Family friendly Philadelphia helps bring history to life. Spend a weekend here and you’ll see why. And since most popular attractions are free, you’ll really love it!


Get the family moving: Smith Playhouse is a good starting point with unique playground structures to climb. Walk the Mural Mile Tour (self-guided). Check out the Fireman’s Hall Museum and learn how to run hoses. There are also seven walking tours.


Feel patriotic: Visit the U.S. Mint, Independence Hall and the Liberty Bell, all free. See Betsy Ross House where you’ll find a scavenger hunt just for kids. Go to Liberty 360 at the Historic Philadelphia Center to see the 15 minute 3D adventure narrated by Ben Franklin.


Get in touch with nature: Visit the Philadelphia Zoo, America’s first zoo, with 1,300 animals on 42 acres. Check out the Insectarium, the largest insect museum in America.


For food lovers: Go to Reading Terminal Market for scrapple, shoefly pie and pretzels. Or try Phialdelphia’s 9th Street Italian Market, the oldest outdoor food market in the U.S., now also including Asian and Mexican food.


Take in a museum: The Philadelphia Museum of Art has a great armor gallery. At the Franklin, walk through a human heart or play pilot in a jet trainer.


Take a tour: Take a Grim Philly Twilight Tour (murder, ghosts and pirates) or a Ghost Tour. Or visit the QVC Studio for a behind the scenes look. The Chew Philly Tour will have you feasting on tomato pie, cheese steaks and pretzels. Take the Movie Sites Tour and see where 50 films and 30 tv shows were filmed.


Save time for shopping: With the Gallery at Market East (over 130 stores and eateries), Philadelphia Premium Outlets (upscale designers), and The Encampment Store (gifts with a Revolutionary theme), you can find something for everyone.


  • Your suggestions are terrific. We have followed your advice in Europe as well as here. Please do more cities!

  • Don’t miss the Philly cheesesteak sandwiches. Pork ones are good also and the fresh mozzarella. Molly Malloy’s in the only vendor with beer on tap (24, mostly local, to-go cups available). Wine shop has good selection. Lines at lunchtime are really long at the delis. Instead, buy some cold cuts, fresh rolls, pickles, etc. and make a picnic lunch. Only negative: market closes at 6 pm weekdays so go early to have time to browse. The big bronze pig in the middle of the market is Philbert, a piggy bank with all money going to local charities.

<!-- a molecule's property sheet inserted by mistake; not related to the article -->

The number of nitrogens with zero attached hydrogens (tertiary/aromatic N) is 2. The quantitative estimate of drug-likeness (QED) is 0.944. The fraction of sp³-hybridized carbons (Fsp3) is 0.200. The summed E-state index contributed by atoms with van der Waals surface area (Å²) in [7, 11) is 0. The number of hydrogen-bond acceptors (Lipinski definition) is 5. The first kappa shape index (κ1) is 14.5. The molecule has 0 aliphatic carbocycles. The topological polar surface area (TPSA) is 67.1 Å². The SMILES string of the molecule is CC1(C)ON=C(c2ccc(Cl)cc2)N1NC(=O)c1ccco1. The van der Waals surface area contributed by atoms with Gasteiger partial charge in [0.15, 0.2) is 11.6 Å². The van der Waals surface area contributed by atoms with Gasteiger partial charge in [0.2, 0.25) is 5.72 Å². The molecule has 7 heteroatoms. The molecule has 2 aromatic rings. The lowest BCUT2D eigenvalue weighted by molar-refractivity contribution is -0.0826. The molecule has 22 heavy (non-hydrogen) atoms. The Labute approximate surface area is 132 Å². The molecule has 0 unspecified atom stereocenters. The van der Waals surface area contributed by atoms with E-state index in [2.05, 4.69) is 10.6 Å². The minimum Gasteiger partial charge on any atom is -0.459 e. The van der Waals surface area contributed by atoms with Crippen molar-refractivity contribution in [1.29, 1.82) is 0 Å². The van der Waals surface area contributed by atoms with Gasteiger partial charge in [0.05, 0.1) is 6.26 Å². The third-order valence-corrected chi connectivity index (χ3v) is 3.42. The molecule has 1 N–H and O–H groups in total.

• Charlie and Greta

    Took your advice and went to Reading Terminal Market, an indoor farmers’ market open every day with 100 + vendors. (Arch St. and 12th St.) In addition to great food, they have housewares, books, flowers and clothing. Great deli sandwiches and grilled cheese, a nice stop with the kids. Very interesting and historic place. On Sundays, a few of the stalls are closed. Free to get in and walk around for a unique experience.

    • Throw a cooler in your trunk and make this your last stop so you can bring home great scrapple, sausages and artisanal cheese. Pies are good, too, with many Pennsylvania Dutch specialties. (Try the shoefly pie!) Go for breakfast, bring home dinner.

  • Franklin Square is a nice stop for a carousel ride ($3 pp), mini-golf (adults $9), a burger. Since 1976 there is a memorial there also. Closed on Thanksgiving and Christmas. After several hours of museum visits, our kids needed some time outdoors to run around and get some fresh air and this was a good spot.

  • The Betsy Ross House, near the US Mint, is a small museum with a modest entrance fee that takes only 20 – 30 minutes to go through and shows America’s humble beginnings. Be aware that this is not handicap accessible and the stairs are very steep.

  • Don’t miss the zoo, America’s first, open daily year round and set on 42 acres of Victorian gardens. The new Zoo360 is an award winning walkway above for big cats. “KidZooU” programs are interactive and teach about the environment, endangered species, etc. Children can pet and brush sheep and mini horses or play on slides and equipment. Allow a full day here because there is so much to do and the grounds are beautiful.

  • Thom and Barbara

    Thanks for your suggestion about the Fireman’s Hall Museum (in the historic old city district). Our family LOVED it! We learned about rescues, “ran the hoses” and the kids got to dress up. The building dates back to 1902 plus a new wing. This totally restored building is filled with apparatus, uniforms, photos and a gift shop with many kids’ books about EMTs, firemen, etc. You can even arrange birthday parties here. So much fun. Your blog is fantastic!

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